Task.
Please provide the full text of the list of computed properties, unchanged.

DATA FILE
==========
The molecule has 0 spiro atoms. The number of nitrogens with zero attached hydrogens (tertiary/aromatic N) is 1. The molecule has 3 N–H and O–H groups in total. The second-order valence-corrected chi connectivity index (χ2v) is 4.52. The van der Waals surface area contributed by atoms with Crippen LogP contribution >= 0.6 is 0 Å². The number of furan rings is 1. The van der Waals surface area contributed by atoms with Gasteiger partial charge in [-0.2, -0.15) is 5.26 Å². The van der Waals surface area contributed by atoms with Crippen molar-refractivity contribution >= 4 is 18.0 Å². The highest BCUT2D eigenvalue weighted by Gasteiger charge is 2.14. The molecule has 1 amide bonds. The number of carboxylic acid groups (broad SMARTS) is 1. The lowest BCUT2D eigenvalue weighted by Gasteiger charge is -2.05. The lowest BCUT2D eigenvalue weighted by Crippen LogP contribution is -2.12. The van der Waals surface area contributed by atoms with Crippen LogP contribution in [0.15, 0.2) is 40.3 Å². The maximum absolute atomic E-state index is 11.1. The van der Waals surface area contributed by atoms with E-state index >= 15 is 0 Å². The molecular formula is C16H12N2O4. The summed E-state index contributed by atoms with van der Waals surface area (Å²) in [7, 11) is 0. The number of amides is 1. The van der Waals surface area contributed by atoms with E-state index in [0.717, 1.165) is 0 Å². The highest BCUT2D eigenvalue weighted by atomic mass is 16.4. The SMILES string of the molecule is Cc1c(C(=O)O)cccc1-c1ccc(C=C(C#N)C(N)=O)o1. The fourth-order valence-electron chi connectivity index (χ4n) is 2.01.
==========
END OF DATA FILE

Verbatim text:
The molecule has 0 spiro atoms. The number of nitrogens with zero attached hydrogens (tertiary/aromatic N) is 1. The molecule has 3 N–H and O–H groups in total. The second-order valence-corrected chi connectivity index (χ2v) is 4.52. The van der Waals surface area contributed by atoms with Crippen LogP contribution >= 0.6 is 0 Å². The number of furan rings is 1. The van der Waals surface area contributed by atoms with Gasteiger partial charge in [-0.2, -0.15) is 5.26 Å². The van der Waals surface area contributed by atoms with Crippen molar-refractivity contribution >= 4 is 18.0 Å². The highest BCUT2D eigenvalue weighted by Gasteiger charge is 2.14. The molecule has 1 amide bonds. The number of carboxylic acid groups (broad SMARTS) is 1. The lowest BCUT2D eigenvalue weighted by Gasteiger charge is -2.05. The lowest BCUT2D eigenvalue weighted by Crippen LogP contribution is -2.12. The van der Waals surface area contributed by atoms with Crippen LogP contribution in [0.15, 0.2) is 40.3 Å². The maximum absolute atomic E-state index is 11.1. The van der Waals surface area contributed by atoms with E-state index >= 15 is 0 Å². The molecular formula is C16H12N2O4. The summed E-state index contributed by atoms with van der Waals surface area (Å²) in [7, 11) is 0. The number of amides is 1. The van der Waals surface area contributed by atoms with E-state index in [0.717, 1.165) is 0 Å². The highest BCUT2D eigenvalue weighted by atomic mass is 16.4. The SMILES string of the molecule is Cc1c(C(=O)O)cccc1-c1ccc(C=C(C#N)C(N)=O)o1. The fourth-order valence-electron chi connectivity index (χ4n) is 2.01.